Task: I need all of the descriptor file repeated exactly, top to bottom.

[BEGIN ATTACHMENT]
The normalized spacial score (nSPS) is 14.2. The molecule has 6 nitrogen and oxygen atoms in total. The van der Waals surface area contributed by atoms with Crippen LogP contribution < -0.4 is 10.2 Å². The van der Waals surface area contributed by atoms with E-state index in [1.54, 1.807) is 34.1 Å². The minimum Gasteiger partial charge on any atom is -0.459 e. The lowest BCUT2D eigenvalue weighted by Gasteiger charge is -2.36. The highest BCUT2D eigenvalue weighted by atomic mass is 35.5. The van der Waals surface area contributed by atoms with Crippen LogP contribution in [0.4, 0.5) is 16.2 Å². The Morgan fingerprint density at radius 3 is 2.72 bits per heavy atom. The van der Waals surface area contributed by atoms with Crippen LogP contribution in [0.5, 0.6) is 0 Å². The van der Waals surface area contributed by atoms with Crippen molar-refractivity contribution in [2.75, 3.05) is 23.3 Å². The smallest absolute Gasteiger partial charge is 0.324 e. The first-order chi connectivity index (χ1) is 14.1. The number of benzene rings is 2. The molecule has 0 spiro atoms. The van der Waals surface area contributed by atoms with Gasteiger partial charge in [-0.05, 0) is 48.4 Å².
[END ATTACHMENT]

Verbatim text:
The normalized spacial score (nSPS) is 14.2. The molecule has 6 nitrogen and oxygen atoms in total. The van der Waals surface area contributed by atoms with Crippen LogP contribution < -0.4 is 10.2 Å². The van der Waals surface area contributed by atoms with E-state index in [1.54, 1.807) is 34.1 Å². The minimum Gasteiger partial charge on any atom is -0.459 e. The lowest BCUT2D eigenvalue weighted by Gasteiger charge is -2.36. The highest BCUT2D eigenvalue weighted by atomic mass is 35.5. The van der Waals surface area contributed by atoms with Crippen LogP contribution in [0.4, 0.5) is 16.2 Å². The Morgan fingerprint density at radius 3 is 2.72 bits per heavy atom. The van der Waals surface area contributed by atoms with Crippen LogP contribution in [0.5, 0.6) is 0 Å². The van der Waals surface area contributed by atoms with Crippen molar-refractivity contribution in [2.75, 3.05) is 23.3 Å². The smallest absolute Gasteiger partial charge is 0.324 e. The first-order chi connectivity index (χ1) is 14.1. The number of benzene rings is 2. The molecule has 0 spiro atoms. The van der Waals surface area contributed by atoms with Gasteiger partial charge in [-0.05, 0) is 48.4 Å².